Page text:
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Activists: Officer Who Shot Franklin Must Be Charged

Activists say the Charlotte-Mecklenburg police officer who shot and killed 27-year-old Danquirs Franklin in March must face charges, and are calling on police and others in power to initiate long overdue cultural changes.

The activist groups Charlotte Uprising, Southeast Asian Coalition and Seeking Justice Charlotte issued those calls Wednesday outside the north Charlotte Burger King where Franklin was shot by a CMPD officer, identified as Wende Kerl, in March.

"We want to see her charged, we want to see her indicted, and we want to see her go to jail for what was done to this man," said activist Kass Ottley. "There was no use of de-escalation. There was no use of negotiation. There was nothing really said to try to diffuse the situation."

Other activists, including Myka Johnson, said police and other city leaders have failed to initiate changes following past high-profile police killings, including the 2016 shooting of Keith Scott, which sparked citywide protests.

"I don't trust the police department. I don't trust Chief Putney. I don't trust Mayor Vi Lyles," Johnson said. "They are protecting police who continue to murder, steal, and terrorize our communities."

"You told me to ..."

The circumstances surrounding the shooting still remain unclear weeks later. Police have said they were called to the restaurant on reports of an armed man who was threatening an employee.

A woman who was in the restaurant at the time told 911 dispatchers that a man entered and "walked behind the counter to fight an employee," and later said the man was armed.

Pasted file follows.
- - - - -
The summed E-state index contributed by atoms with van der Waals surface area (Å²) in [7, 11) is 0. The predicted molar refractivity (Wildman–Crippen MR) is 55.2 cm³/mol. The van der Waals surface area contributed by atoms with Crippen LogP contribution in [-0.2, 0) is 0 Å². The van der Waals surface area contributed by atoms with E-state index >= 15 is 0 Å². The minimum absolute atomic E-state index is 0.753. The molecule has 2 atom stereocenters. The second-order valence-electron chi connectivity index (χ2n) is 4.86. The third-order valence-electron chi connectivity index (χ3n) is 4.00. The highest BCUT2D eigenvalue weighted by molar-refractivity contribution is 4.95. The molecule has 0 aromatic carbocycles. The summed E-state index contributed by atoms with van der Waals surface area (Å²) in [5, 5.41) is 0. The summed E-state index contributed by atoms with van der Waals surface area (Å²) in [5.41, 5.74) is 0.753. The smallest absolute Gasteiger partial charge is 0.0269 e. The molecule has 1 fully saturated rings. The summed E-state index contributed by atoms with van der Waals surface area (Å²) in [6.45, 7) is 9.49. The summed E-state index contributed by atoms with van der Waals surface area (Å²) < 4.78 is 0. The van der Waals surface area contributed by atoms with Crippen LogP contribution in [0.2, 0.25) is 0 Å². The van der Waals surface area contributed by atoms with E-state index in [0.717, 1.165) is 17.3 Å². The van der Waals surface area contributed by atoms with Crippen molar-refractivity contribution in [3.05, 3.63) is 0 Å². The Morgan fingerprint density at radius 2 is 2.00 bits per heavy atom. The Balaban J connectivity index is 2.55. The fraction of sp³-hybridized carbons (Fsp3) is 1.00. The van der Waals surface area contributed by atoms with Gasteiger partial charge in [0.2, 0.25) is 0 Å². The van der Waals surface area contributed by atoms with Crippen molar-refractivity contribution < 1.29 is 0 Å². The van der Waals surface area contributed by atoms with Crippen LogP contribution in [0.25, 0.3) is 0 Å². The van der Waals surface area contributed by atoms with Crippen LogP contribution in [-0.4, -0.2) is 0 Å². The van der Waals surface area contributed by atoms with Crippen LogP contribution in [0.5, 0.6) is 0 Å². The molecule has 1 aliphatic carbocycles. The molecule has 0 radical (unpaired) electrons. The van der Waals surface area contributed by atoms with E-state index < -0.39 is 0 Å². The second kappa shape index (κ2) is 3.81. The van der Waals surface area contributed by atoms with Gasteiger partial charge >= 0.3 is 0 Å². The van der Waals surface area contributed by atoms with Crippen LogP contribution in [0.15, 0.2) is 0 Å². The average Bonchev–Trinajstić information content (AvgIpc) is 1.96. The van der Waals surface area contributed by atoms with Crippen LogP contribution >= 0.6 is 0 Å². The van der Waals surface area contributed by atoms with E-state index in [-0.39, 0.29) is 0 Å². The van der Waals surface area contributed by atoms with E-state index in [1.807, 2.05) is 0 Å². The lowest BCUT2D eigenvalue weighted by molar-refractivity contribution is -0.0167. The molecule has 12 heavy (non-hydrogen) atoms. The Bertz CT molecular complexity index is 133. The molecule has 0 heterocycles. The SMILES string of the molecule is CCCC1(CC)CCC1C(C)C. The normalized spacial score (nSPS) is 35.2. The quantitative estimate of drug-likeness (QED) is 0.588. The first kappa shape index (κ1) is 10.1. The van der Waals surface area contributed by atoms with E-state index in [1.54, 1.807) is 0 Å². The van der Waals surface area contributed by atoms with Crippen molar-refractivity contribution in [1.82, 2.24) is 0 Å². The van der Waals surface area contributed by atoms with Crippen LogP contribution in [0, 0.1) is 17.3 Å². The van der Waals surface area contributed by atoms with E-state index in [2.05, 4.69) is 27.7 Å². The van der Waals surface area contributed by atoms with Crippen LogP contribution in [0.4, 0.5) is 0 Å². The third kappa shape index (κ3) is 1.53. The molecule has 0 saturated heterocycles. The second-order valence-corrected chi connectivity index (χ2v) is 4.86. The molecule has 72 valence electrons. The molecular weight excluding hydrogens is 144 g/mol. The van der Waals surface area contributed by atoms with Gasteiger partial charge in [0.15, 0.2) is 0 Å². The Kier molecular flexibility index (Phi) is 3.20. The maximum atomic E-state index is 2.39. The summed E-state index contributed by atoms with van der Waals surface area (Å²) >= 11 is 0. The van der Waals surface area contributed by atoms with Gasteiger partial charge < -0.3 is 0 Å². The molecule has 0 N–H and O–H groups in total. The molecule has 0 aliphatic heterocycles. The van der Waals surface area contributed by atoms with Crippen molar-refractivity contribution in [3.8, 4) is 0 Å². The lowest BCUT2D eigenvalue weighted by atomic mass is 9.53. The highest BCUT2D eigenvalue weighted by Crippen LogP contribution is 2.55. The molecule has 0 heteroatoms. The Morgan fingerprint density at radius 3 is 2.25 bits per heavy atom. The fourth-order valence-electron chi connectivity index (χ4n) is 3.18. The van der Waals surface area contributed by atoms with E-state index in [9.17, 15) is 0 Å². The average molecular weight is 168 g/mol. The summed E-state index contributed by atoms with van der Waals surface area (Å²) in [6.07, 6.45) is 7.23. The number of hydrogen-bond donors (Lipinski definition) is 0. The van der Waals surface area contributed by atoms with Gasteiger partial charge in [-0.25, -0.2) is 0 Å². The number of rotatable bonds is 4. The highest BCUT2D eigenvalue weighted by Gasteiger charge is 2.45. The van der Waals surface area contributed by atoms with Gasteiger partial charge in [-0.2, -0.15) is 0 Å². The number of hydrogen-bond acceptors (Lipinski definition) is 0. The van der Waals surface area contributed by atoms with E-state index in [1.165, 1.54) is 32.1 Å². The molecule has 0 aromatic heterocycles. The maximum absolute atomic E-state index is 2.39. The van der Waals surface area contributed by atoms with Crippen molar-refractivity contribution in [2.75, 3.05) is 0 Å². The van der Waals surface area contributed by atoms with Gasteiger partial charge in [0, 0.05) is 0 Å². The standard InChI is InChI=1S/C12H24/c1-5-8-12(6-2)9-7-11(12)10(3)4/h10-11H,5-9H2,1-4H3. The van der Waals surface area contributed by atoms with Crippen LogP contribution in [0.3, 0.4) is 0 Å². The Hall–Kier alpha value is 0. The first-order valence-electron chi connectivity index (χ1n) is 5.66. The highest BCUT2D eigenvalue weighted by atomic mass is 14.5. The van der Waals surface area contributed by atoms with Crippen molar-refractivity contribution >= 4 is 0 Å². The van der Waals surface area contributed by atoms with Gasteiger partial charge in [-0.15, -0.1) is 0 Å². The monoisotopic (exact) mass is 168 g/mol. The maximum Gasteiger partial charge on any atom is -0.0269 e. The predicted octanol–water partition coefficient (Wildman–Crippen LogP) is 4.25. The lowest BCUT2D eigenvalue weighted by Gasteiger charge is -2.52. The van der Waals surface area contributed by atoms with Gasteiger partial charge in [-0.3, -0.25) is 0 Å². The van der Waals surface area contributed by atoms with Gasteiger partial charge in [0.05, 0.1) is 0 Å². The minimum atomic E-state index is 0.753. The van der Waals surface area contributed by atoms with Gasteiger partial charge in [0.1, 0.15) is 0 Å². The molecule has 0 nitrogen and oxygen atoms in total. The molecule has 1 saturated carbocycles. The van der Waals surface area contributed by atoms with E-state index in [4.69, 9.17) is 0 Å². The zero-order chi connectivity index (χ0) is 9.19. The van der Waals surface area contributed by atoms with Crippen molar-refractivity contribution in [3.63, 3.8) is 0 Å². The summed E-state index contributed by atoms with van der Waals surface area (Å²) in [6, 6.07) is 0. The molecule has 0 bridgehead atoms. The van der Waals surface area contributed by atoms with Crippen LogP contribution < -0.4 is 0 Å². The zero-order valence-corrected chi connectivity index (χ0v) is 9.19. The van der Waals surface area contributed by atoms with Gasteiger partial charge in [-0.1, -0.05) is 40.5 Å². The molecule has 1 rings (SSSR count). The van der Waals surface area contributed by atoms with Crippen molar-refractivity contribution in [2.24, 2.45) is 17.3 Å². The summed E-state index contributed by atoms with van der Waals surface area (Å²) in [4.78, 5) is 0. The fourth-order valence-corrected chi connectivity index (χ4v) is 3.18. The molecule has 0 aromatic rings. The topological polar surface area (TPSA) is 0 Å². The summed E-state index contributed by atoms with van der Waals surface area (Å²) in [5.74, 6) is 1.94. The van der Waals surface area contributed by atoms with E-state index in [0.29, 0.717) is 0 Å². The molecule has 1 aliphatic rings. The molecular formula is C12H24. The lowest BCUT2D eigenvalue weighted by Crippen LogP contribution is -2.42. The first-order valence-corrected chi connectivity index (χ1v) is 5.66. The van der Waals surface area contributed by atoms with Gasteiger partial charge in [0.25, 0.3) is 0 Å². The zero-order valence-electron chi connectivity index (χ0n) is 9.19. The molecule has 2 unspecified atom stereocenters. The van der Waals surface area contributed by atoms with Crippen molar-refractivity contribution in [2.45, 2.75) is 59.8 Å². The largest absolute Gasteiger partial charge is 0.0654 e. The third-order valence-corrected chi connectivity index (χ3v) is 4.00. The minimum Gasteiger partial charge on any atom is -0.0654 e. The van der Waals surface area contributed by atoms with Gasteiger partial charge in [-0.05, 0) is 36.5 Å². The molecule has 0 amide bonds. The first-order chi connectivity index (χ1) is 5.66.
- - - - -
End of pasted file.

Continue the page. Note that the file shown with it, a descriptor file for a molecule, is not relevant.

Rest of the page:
Another witness, who identified herself as Precious Robinson, told The Charlotte Observer she was sitting in the drive-thru when the incident unfolded. She said an armed man threatened a woman inside the restaurant, and another man tried to help her. She said police later shot the second man, who she believed was unarmed.

Body-camera footage of the incident showed officers arriving outside the Burger King and finding Franklin kneeling beside a car. Officers are heard telling Franklin dozens of times to "put the gun down."

The video shows Franklin producing a handgun, holding the barrel pointed toward himself, and appearing to lower it toward the ground when Officer Kerl fires two shots.

As Franklin collapses, he seems to be heard saying, "You told me to ..."

The Charlotte-Mecklenburg Police Department confirmed Wednesday that neither Kerl nor the other officer in the video completed Crisis Intervention Training, which prepares officers to interact with people in crisis or with mental illness.

Police and city reaction

Since the video's release on Monday, Police Chief Kerr Putney and other city leaders have been meeting with residents at community forums around the city.

While appearing at a forum on Tuesday, Putney said the footage was "one of the most troubling videos I've seen."

"I'm happy that there are many levels of accountability," he added. "I'm not going to defend a thing. That's not my job. I'm not going to defend the officer's action. I'm not out there to villify Franklin."

Later, when questioned by reporters outside another forum Tuesday evening, Putney said he did not plan to release any additional footage of the shooting, beyond Officer Kerl's body-camera video.

He also said he hopes to have the department's internal investigation of the incident finished by next Friday, April 26. Following that, the district attorney will decide whether to press charges against the officer.

Nick de la Canal is a reporter for WFAE covering breaking news, arts and culture, and general assignment stories. His work frequently appears on air and online. Periodically, he tweets: @nickdelacanal